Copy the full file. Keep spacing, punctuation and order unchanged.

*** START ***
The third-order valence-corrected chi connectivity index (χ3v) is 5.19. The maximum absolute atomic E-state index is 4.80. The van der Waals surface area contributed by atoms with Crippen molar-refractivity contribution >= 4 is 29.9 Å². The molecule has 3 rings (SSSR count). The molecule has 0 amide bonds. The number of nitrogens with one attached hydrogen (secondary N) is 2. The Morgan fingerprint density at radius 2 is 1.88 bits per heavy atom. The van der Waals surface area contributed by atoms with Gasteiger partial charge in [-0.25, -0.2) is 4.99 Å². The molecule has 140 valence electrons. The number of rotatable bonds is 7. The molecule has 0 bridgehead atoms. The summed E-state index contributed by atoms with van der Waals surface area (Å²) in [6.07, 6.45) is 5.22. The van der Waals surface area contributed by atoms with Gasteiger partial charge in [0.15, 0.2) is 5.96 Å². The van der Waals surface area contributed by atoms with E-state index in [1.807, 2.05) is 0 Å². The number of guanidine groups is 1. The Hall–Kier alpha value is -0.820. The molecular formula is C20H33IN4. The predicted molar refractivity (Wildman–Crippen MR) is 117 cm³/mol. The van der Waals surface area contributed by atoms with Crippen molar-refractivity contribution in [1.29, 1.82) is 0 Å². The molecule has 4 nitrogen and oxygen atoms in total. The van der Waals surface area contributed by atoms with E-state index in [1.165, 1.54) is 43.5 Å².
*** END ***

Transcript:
The third-order valence-corrected chi connectivity index (χ3v) is 5.19. The maximum absolute atomic E-state index is 4.80. The van der Waals surface area contributed by atoms with Crippen molar-refractivity contribution >= 4 is 29.9 Å². The molecule has 3 rings (SSSR count). The molecule has 0 amide bonds. The number of nitrogens with one attached hydrogen (secondary N) is 2. The Morgan fingerprint density at radius 2 is 1.88 bits per heavy atom. The van der Waals surface area contributed by atoms with Gasteiger partial charge in [-0.25, -0.2) is 4.99 Å². The molecule has 140 valence electrons. The number of rotatable bonds is 7. The molecule has 0 bridgehead atoms. The summed E-state index contributed by atoms with van der Waals surface area (Å²) in [6.07, 6.45) is 5.22. The van der Waals surface area contributed by atoms with Gasteiger partial charge in [0.15, 0.2) is 5.96 Å². The van der Waals surface area contributed by atoms with E-state index in [1.807, 2.05) is 0 Å². The number of guanidine groups is 1. The Hall–Kier alpha value is -0.820. The molecular formula is C20H33IN4. The predicted molar refractivity (Wildman–Crippen MR) is 117 cm³/mol. The van der Waals surface area contributed by atoms with Crippen molar-refractivity contribution in [1.29, 1.82) is 0 Å². The molecule has 4 nitrogen and oxygen atoms in total. The van der Waals surface area contributed by atoms with E-state index in [1.165, 1.54) is 43.5 Å².